• God gave us what was most precious

    From Weedy@21:1/5 to All on Mon Jun 14 23:40:20 2021
    God gave us what was most precious

    "The sum of all is God, the Lord of all, who from love of his
    creatures has delivered his Son to death on the cross. For God so
    loved the world that he gave his only begotten Son for it. Not that he
    was unable to save us in another way, but in this way it was possible
    to show us his abundant love abundantly, namely, by bringing us near
    to him by the death of his Son. If he had anything more dear to him,
    he would have given it to us, in order that by it our race might be
    his. And out of his great love he did not even choose to urge our
    freedom by compulsion, though he was able to do so. But his aim was
    that we should come near to him by the love of our mind. And our Lord
    obeyed his Father out of love for us."
     by Isaac of Nineveh (a Syrian monk, teacher, and bishop),
    613-700(excerpt from ASCETICAL HOMILY 74.28)

    June 15th – Saint Landelin of Crespin
    Also known as

    Born at Vaux near Bapaume, France, c. 625; died c. 686. Though
    carefully raised by Bishop Saint Aubert of Cambrai, Saint Landelinus
    went astray for a time. We often take it for granted that we must
    teach children about the lures and dangers of the world and the need
    for continual prayer and watchfulness to avoid the pitfalls.
    Apparently, Bishop Aubert instilled only innocence and virtue into
    Landelinus. Unprepared to handle the seductions of the world,
    Landelinus fell in with bad company and became a robber. He was struck
    with terror when one of his companions died suddenly. Recognizing his
    error, he flew to Saint Aubert and threw himself at the feet of the
    good bishop who had never ceased praying for Landelinus's repentance.

    Aubert gave him the penance of making reparations in a monastery for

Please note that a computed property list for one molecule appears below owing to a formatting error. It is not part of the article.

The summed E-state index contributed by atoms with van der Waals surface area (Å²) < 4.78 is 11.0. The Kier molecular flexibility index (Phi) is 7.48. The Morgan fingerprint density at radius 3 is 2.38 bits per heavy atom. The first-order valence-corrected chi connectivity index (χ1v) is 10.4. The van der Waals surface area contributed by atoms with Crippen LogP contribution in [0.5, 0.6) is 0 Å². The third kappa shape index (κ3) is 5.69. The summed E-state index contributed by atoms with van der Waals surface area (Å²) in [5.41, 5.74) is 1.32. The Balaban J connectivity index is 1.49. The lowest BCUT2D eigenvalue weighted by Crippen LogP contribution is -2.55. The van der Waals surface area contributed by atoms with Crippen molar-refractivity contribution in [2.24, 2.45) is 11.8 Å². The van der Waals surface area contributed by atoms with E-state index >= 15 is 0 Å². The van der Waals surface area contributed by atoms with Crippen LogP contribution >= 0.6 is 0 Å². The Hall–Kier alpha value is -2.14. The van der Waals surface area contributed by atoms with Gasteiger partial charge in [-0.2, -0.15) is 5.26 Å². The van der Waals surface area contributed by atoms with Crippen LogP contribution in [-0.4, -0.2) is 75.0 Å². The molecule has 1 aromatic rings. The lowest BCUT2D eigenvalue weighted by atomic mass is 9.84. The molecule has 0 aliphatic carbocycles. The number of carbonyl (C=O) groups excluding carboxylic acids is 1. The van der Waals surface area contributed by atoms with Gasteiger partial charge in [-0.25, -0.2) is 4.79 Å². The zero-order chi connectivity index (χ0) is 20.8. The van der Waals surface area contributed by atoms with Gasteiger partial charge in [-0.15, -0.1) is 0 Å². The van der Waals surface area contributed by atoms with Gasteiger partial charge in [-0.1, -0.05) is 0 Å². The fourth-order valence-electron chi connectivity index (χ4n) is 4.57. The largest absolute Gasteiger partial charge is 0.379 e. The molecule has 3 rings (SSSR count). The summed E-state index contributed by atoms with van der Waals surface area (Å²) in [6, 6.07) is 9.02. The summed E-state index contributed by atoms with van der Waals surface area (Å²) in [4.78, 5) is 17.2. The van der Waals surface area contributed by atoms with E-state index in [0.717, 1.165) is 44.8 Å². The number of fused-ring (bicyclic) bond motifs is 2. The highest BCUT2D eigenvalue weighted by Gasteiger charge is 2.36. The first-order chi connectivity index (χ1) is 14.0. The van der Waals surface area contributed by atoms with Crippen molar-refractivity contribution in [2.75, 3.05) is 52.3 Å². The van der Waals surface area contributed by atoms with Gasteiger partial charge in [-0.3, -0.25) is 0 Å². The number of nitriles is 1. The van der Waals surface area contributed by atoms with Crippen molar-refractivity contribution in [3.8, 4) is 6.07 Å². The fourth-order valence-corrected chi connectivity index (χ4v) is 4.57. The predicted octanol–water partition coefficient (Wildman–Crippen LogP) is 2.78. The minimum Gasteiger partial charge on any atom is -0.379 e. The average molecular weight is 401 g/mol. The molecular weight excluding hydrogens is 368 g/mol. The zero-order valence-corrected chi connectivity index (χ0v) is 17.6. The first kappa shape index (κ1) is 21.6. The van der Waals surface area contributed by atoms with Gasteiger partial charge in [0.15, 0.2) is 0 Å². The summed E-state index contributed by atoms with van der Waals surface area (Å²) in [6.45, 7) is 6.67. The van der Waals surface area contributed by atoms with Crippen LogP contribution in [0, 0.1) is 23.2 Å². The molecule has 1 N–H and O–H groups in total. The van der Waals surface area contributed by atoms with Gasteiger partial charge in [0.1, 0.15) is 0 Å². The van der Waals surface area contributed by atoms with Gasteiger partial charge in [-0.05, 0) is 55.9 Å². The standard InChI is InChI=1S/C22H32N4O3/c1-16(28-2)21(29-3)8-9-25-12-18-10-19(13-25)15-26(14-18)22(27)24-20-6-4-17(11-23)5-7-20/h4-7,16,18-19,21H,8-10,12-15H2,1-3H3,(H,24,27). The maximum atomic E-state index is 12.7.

some years. This Landelinus undertook with fervor and contrition. His
    zeal became such that Aubert ordained him deacon and, at the age of
    30, priest. He was assigned to preach but begged to be allowed to
    continue his penitential life as a hermit. With Aubert's permission,
    Landelinus retired to Laubach on the banks of the Sambre.

    He attracted several disciples to him, who each lived in a separate
    cell. In 654, they joined in community life by founding the Lobbes
    (Lanbacum) Abbey. When the abbey was complete, the brothers tried to
    convince Landelinus to govern them. Feeling himself unworthy to lead
    saints, he left them under the direction of Saint Ursmar and again
    sought solitude. A second time, disciples gathered leading to the
    establishment of Aulne Abbey in 656, which now belongs to the
    Cistercians. The pattern repeated itself with the founding of the
    abbey at Walers (657). Finally, Landelinus and his companions Saints
    Domitian and Hadelinus erected some cells in a thick forest between
    Mons and Valenciennes. Again, disciples found them and Créspin (Crepy, Crespiacum) Abbey was founded in 670. Realizing that God might be
    telling him something, Landelinus agreed to govern this flock, which
    he did until his death. While continuing his penitential courses,
    Landelinus began preaching in the nearby villages. Thus, he fulfilled
    God's plan for his life (Benedictines, Encyclopedia, Husenbeth).

    In art, Saint Landelinus is portrayed as he is dying in sackcloth and
    ashes, while the devil carries his former companion to hell. He might
    also be shown in Mass vestments, striking water from the earth with
    his pastoral staff (Roeder). Landelinus is venerated in Cambrai

    Saint Quote :
    Prayer is to our soul what rain is to the soil. Fertilize the soil
    ever so richly, it will remain barren unless fed by frequent rains.
    --St. John Vianney

    Bible Quote:
    Therefore put away all filthiness and rank growth of wickedness and
    receive with meekness the implanted word, which is able to save your
    souls.  [James 1: 21]  RSVCE

    “Love wakes much and sleeps little
    and, in sleeping, does not sleep.
    It faints but is not weary;
    it is restricted in its liberty
    and is great freedom.
    It sees reasons to fear
    and does not fear
    but, like an ember or a spark of fire,
    flames always upward,
    by the fervour of its love, toward God
    and through the special help of grace,
    is delivered from all perils and dangers.”
    --Thomas à Kempis

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